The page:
Homeschooling can be tough. Especially when children are missing their friends and are having a hard time understanding what is happening. Emotions can and will start to run at an all time high. So what can we do?
A strategy to assist children with expressing themselves is teaching them metacognition. Metacognition is a fancy word for awareness of one’s thoughts and feelings. Allowing children to access vocabulary to tell you what they are feeling and thinking can help avoid disruptions, melt downs, arguments, and fights in the home.
So where to start?
It is important to teach very simple, primary emotions first (i.e., anger), and from there, build on secondary emotions (i.e., frustration). Here is a perfect example of primary and secondary emotions:
If you have seen the Disney’s Pixar movie Inside Out, you’ll know there is a perfect ensemble of characters that represent the majority of primary emotions. If you haven’t seen the movie, I highly recommend obtaining it as a resource for early years classrooms. Teaching children about emotions and metacognition at an earlier age results in higher self-regulation skills throughout the life span, which in turn equals less classroom disruptions, easier classroom management, a safe and welcoming space for children, and perhaps most importantly, a well-rounded, emotionally aware individual. The same benefits are applicable to the home setting.
Let’s introduce the Inside Out emotions:
As you can see, the chart lists primary emotions in bold, and then secondary emotions underneath. The main focus when beginning to teach emotions is to teach the primary emotions first. Once your child displays proficiency at identifying the primary emotions in themself, and then applies them to another, you can move on to secondary emotions. For now, we will focus on primary.
A good method for teaching these emotions is introducing the characters via video. Thankfully, YouTube has done a wonderful compilation of each character or “emotion.”
Let’s meet Anger:
And finally, meet Joy:
After a thorough explanation and run through of these emotions, ask your child to do a simple exercise. At the top of it, write the sentence, “I feel joy when….” and have your child draw or write down what they think. In addition, ask them to show you the emotion with their face. Here is a great print out if your child is able to write well and brainstorm:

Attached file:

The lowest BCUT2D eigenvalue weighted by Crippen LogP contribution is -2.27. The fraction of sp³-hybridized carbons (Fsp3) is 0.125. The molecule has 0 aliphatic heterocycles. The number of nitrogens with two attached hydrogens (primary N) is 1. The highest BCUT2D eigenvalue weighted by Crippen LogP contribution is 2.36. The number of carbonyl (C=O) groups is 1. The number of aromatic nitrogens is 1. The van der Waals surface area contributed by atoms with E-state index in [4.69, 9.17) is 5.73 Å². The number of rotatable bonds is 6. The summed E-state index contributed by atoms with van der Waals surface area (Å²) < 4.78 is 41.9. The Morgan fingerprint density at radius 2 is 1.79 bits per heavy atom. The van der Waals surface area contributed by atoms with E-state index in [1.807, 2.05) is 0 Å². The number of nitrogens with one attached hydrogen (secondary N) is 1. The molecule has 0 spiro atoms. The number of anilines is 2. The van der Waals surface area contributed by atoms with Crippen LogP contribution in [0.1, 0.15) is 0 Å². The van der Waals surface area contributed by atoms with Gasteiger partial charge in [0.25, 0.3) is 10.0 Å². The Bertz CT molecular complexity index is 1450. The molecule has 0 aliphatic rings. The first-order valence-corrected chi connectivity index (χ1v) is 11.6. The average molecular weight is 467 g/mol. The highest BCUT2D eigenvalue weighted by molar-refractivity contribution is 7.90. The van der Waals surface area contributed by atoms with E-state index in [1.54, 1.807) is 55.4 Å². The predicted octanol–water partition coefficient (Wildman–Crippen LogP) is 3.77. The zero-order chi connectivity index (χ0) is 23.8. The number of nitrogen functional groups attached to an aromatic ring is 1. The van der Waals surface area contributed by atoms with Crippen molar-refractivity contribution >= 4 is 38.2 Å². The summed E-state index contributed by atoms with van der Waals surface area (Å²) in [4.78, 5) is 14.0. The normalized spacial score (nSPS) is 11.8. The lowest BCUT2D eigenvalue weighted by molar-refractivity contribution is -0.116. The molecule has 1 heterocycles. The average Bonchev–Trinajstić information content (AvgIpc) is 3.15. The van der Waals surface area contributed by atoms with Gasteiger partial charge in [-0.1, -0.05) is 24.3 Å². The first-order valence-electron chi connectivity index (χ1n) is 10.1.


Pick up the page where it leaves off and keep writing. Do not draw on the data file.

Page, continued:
After getting acquainted with these emotions, have your child identify how they are feeling each day. You can do this by printing out the chart below and having your child point to or circle an emotion. It is okay if they choose more than one! The important thing is to ask why they are feeling that particular emotion.
It is important to remember to validate your child’s response when they share their feelings with you. As adults, we know that it can be scary to be vulnerable when sharing difficult emotions. Be sure to say things such as, “I hear you,” “I understand,” and, “It’s okay to be sad.” You can also use sympathetic and empathetic statements like, “It must be difficult to feel that way,” “I feel that way too when.” You can also use this as a platform for teaching your child ways to make themselves feel better. Ask them, “What can you do to feel better?” For instance, if a child identifies that they are feeling fearful, you can help them brainstorm a list of what makes them not feel afraid. This could be things like a warm hug, reassurance from a parent, or checking in with a friend. In this way, you also teach your child coping skills so that they can begin to regulate their own emotions.
Inside Out teaches us that every emotion, no matter how uncomfortable, is important to us. All of our emotions are relevant, including sadness. On days when your child is experiencing difficult emotions, let them know that these emotions are IMPORTANT, but that they are only TEMPORARY!